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As part of the ongoing and growing concern for contamination of waste streams, waterways and its effect on wildlife and waste collection, several states have drafted, and in one case, approved, laws to address plastic microfiber contamination. The purpose of this bulletin is to create awareness.
Definitions to Consider:
• Bill covers synthetic microfibers in an article of clothing
• No definition is provided for the term “synthetic microfibers”
• “Clothing" means an article of apparel intended to be worn by a person, not including hats or shoes.
• "Plastic microfiber" means a small synthetic particle that is fibrous in shape, less than five millimeters in length, and is released into water through the regular washing of textiles made from synthetic material.”
• “Microfiber is a subcategory of microplastic that is shed from synthetic fabric when that fabric is washed. These small, nondegradable fibers that are less than 5 millimeters in length…”
Summary of Each Bill:
Connecticut: Senate Bill No 341 has been signed to address CLOTHING FIBER POLLUTION and its’ effective date is July 1, 2018. On this date a working industry apparel group and the environmental community will be formed to evaluate and educate the consumer on the environmental effects of synthetic microfibers used in clothing. Part of this evaluation will look at the process of shedding microfibers from the clothing and its effect on the waterways. The result of this review will also develop best practices to reduce the shedding and eliminate microfibers from clothing for the brands.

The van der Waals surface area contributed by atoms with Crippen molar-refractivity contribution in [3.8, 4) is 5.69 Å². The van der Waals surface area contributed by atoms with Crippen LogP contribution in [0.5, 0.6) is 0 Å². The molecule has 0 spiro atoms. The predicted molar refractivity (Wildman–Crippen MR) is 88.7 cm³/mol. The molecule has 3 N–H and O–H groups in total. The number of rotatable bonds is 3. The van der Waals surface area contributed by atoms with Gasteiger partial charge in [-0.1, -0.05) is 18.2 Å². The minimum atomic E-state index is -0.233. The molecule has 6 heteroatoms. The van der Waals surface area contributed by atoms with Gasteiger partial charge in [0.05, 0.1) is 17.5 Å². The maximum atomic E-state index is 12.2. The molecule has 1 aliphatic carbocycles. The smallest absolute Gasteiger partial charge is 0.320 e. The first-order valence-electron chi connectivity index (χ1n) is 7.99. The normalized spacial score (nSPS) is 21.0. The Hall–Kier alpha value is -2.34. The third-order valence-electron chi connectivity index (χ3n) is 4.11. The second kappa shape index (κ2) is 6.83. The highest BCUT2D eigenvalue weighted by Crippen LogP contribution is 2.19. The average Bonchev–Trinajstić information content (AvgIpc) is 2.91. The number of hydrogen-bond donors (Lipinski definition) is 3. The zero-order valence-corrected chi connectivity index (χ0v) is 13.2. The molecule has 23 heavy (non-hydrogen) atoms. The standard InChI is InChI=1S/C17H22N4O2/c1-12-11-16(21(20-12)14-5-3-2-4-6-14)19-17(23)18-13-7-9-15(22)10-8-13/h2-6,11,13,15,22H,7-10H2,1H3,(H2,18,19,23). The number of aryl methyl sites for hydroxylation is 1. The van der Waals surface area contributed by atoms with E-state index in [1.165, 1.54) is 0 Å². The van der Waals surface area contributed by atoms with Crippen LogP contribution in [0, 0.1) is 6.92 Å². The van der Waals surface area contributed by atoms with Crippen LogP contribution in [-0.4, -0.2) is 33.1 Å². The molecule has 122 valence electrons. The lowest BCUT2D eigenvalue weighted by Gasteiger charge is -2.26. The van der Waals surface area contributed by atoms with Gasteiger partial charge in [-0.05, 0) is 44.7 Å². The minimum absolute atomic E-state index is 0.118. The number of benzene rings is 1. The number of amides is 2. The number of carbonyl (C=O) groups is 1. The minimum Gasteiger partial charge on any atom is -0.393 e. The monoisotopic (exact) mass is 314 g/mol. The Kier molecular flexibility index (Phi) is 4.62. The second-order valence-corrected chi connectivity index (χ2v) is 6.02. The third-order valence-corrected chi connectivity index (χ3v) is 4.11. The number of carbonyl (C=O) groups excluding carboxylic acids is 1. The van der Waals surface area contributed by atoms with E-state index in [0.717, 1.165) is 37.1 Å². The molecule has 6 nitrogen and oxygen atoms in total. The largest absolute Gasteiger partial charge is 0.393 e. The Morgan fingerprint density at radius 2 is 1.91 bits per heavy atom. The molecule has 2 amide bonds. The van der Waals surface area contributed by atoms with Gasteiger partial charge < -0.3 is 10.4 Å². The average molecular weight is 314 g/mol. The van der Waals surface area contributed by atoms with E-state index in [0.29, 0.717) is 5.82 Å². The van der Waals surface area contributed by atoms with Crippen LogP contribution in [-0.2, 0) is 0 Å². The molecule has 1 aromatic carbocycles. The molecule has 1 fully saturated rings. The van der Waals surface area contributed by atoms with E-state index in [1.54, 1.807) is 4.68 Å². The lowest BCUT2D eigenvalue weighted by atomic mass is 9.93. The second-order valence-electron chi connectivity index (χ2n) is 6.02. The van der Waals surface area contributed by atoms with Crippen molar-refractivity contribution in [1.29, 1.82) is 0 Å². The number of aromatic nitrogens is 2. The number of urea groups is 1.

New York: Bill No A10599: New York has introduced a bill for review and consideration. In this Bill, Microfiber Labeling requirements are included, stating that consumers be notified on all products containing more than 50 % synthetic material that such clothing sheds plastic microfibers when washed. The bill proposes statements to be included on both care labels and hangtags, recommending hand washing to reduce shedding.
California: Assembly Bill No. 2379: California is proposing that new clothing made from fabric that is composed of more than 50% synthetic material bear a conspicuous label that is visible to consumers at the point of sale, in the form of a sticker, hang tag, or any other label type, with specified information, including a statement that the garment sheds plastic microfibers when washed. Any clothing containing more than 50% synthetic material sold without the label would be banned and subject to fines.
• Connecticut: https://www.cga.ct.gov/2018/amd/H/2018HB-05360-R00HA-AMD.htm
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